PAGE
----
I grew up in a Buddhist household. My family wasn’t too religious about it, but we had some Buddhist texts lying on the bookshelf.
One afternoon, I picked up one of these books and tried to give it a go:
All I remember was reading a passage about meditating to an image of a flower…and promptly falling asleep.
Around that age, I began to learn about science. Compared to topics like algebra and biology, meditation seemed frothy. I associated meditation with an “out of touchness” with the world. In my mind, it was something that only hippies would do.
It would be more than a decade before I revisited meditation.
I used to listen to the Tim Ferriss podcast religiously. He’d interview all sorts of interesting guests, from comedians to CEOs of massive companies. A huge majority of these guests talked about meditation as a core practice in their daily lives.
What got me was that these top performers used meditation for mental performance.
That was the first time that I thought of meditation as being practical.
So I downloaded Headspace to give this meditation thing a shot.
Hundreds of sessions later, I felt the real benefits of meditation — managing stress, calming anxiety and tapping into presence.
This experienced showed me the various misconceptions that held me back from meditating for years. These are the top 5 meditation myths I want to dispel to help others start reaping the benefits of meditation quickly:
Myth #1: Meditation is “spiritual”
Think of the word “meditation.” What comes to mind? I always imagined a bald monk in some Tibetan temple, sitting in a lotus position for hours.
I attributed much mysticism to meditation (say that 3x fast). If I knew that meditation was mostly paying attention to my own breathing and thought patterns, I would’ve started much earlier.
Spiritual moments can occur while meditating, but meditation is not a uniquely spiritual nor religious practice.
In fact, meditation has added more objectivity to my life:
Wow, my mind is going everywhere today.
Ha, what a weird thought.
I just entered a pretty dark state there.
By observing the mind and what it generates, I’ve become both more curious and detached from the thoughts that my mind generates.
Myth #2: Meditation is clearing your mind of thoughts
I always thought that the goal of meditation is to have a blank mind.
This was impossible for me to achieve. I’d try to clear my head of all thoughts, and of course, my busy mind would generate random thoughts at will. Because of this, I always felt like I “failed” at meditation.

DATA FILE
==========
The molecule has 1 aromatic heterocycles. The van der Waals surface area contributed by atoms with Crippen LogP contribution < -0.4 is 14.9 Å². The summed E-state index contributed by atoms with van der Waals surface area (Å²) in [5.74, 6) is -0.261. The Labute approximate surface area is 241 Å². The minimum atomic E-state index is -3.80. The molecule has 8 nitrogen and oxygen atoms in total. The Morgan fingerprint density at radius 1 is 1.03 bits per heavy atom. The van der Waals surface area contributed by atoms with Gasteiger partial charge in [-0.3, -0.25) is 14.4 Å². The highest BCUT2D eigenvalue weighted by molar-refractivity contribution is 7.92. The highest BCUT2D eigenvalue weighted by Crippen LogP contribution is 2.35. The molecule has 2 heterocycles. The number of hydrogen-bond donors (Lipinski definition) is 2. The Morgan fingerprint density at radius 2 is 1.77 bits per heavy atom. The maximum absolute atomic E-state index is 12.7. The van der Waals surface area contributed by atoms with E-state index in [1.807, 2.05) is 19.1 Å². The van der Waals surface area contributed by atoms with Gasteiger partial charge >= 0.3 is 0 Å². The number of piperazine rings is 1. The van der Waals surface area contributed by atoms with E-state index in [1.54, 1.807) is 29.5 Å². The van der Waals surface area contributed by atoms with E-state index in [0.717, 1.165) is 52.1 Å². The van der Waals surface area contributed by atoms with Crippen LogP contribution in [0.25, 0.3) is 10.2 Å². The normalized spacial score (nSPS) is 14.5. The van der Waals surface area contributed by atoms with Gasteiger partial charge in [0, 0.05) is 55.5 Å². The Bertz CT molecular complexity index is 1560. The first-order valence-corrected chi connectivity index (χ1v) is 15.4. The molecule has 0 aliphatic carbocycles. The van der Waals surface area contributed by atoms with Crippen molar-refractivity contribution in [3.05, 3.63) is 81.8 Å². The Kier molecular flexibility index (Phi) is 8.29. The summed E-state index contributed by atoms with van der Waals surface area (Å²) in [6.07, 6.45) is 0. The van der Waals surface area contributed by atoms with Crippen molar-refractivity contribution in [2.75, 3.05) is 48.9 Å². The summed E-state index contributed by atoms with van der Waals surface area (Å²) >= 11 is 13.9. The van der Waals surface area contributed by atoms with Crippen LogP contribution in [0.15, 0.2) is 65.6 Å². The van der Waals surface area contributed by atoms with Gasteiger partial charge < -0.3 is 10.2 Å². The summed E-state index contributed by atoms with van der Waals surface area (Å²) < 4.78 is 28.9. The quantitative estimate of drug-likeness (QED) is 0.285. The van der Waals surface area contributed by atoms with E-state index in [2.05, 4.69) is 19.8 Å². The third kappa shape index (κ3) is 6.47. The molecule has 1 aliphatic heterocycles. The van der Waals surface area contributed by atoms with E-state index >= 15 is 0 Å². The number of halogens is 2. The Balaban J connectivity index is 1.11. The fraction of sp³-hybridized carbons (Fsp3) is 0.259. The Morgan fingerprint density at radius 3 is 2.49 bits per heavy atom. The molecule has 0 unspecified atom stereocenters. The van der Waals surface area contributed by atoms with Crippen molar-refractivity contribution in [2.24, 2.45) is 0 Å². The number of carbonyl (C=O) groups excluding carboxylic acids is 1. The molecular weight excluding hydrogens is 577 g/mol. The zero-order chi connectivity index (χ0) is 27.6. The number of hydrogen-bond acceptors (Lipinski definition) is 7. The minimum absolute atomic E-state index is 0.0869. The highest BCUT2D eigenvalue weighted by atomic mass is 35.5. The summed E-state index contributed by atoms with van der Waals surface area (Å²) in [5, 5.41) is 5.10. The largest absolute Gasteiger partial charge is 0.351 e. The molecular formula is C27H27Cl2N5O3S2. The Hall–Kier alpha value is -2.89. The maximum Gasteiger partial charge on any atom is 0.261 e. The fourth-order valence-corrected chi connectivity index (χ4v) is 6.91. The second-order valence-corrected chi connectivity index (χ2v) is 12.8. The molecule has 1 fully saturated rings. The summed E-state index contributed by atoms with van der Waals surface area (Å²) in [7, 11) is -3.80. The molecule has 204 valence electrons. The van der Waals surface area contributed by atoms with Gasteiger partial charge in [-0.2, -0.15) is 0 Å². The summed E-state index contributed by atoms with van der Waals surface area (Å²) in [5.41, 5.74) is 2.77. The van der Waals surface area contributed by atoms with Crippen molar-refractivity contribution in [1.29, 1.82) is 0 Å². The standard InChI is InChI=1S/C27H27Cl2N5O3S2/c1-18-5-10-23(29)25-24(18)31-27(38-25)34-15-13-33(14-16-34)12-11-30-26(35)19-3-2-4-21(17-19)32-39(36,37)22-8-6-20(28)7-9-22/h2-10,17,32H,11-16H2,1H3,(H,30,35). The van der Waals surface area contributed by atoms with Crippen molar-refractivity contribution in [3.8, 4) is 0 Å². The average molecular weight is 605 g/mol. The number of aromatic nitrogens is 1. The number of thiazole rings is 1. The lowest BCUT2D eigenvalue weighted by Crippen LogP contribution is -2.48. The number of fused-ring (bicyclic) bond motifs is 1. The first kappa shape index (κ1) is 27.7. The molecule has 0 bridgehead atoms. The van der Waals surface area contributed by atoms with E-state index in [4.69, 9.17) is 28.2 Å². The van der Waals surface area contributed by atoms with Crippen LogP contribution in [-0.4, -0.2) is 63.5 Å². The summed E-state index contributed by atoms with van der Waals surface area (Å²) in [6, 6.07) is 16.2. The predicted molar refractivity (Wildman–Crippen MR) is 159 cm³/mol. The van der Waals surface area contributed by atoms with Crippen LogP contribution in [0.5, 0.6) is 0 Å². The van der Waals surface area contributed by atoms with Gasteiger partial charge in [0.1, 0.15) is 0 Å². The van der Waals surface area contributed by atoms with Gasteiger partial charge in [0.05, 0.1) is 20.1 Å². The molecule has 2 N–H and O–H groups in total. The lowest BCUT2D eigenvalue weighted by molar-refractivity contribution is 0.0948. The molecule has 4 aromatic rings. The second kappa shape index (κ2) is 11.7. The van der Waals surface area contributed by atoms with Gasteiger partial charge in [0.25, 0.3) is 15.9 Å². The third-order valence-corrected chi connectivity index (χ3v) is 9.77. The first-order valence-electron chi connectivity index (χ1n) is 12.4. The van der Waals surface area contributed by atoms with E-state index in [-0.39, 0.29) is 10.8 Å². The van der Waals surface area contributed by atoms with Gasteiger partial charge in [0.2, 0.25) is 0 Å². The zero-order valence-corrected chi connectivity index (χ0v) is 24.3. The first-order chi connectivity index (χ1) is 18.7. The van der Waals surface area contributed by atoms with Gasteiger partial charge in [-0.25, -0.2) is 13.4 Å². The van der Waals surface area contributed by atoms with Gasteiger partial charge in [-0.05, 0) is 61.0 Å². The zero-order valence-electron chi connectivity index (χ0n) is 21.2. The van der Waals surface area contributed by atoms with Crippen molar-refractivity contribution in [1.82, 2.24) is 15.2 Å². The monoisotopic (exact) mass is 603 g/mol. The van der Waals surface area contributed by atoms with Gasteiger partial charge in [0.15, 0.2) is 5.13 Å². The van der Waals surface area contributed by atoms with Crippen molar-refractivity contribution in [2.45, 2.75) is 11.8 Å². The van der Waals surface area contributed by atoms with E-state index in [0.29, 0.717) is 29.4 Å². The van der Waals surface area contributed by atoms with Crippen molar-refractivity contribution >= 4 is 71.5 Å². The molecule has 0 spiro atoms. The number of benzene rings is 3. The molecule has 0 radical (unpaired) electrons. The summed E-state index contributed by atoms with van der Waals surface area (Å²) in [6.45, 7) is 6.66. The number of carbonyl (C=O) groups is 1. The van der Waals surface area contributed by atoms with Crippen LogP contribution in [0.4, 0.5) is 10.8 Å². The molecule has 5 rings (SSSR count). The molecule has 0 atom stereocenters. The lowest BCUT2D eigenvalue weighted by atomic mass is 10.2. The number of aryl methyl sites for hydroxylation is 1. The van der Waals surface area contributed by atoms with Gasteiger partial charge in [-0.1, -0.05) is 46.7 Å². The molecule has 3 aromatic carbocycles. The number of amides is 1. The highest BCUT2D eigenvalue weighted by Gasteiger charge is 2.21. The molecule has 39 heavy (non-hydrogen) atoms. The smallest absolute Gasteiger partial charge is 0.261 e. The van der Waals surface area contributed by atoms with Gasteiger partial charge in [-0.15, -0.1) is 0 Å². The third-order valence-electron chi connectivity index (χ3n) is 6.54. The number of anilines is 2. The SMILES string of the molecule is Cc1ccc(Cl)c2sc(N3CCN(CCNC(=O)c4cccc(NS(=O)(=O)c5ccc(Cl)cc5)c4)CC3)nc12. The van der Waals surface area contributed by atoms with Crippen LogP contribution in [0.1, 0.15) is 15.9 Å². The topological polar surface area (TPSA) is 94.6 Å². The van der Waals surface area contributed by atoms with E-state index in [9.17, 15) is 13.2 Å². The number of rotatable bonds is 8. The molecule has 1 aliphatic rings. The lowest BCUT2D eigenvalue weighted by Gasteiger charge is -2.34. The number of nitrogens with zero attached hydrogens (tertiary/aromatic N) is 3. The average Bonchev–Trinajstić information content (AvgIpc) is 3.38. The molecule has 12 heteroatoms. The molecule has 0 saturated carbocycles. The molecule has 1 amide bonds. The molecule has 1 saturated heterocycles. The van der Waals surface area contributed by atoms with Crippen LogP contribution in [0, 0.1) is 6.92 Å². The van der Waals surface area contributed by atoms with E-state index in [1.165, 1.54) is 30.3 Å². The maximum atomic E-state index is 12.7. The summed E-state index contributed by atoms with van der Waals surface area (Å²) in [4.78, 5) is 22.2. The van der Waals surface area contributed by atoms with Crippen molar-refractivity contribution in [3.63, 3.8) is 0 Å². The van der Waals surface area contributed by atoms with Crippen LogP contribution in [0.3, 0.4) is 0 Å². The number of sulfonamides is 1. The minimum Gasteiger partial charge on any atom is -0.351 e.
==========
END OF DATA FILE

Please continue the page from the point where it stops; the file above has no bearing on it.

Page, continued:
Then I learned that meditation is simply being present to my thoughts. Not to control them or judge myself for having them, but simply acknowledging each thought and letting it pass.
Much easier (and healthier TBH), than aiming for a blank mind.
Myth #3: Meditation has to be silent
Why did Headspace work for me compared to years of trying to meditate on my own?
One crucial difference — I thought meditation was a silent sport, and didn’t know about guided meditations. These are meditations in which a voice guides you through a session.
If you’re new to this, just search “guided meditations” on Youtube (link to a great 5 min meditation) and you’ll find tons.
Guided meditation was the gamechanger for me as a beginner. Instead of starting in silence, I felt like I had instant-access coaches for my brain.
Myth #4: Meditation is static
Before I started using Headspace, my window into meditation was weight lifting.
As I struggled with each rep, the world would melt away, and I’d only be focused on the movement and my breath.
Meditation doesn’t have to be static, it can be active.
For those who feel restless sitting still, consider moving meditation. If you’ve ever felt “in the zone” whether that’s going through a yoga flow or experiencing runner’s high, that can be your meditation.
To get the full benefits of meditation, I do still sit cross legged for at least 10 minutes listening to my Headspace app in the morning. The quality of this meditation — seeing my thoughts arise and go — is more difficult to me when I’m actively moving an visually stimulated.
Whatever your approach, meditation doesn’t have to be a static thing that you do at one place at one time. Even one conscious breath counts as meditation.
Myth #5: Mediation is a magic pill
Yes, you can meditate and still be an asshole. I’m living proof.
I thought I was so calm and zen after a year of meditation…then I spent a week with my family on vacation.
If you think you are spiritually evolved, just spend a weekend with your parents.
Meditation is no magic pill. Just like any muscle, mindfulness strengthens and atrophies according to practice.
I still get frustrated, impatient, angry…but I just get through it faster now.
I now have a higher baseline of self-awareness and calm that I didn’t have before. I’m less reactive and more observant of my own thought patterns — especially the unhealthy ones that creep up (“you’re not enough! You’re dumb!”).
This has led to more self-kindness and acceptance, precious things that are hard to put a price on.
If you’ve been curious about meditation, I hope this blog helps dispel the myths that prevent people from trying one of the most important self-management techniques known to man.
If you’re lazy like me, here’s all you need to do to get started:
- Download a free meditation app like Headspace, Calm, or Insight Timer
- Start small, with just 10 minutes a day
- Keep it up for a week and then reflect on how you feel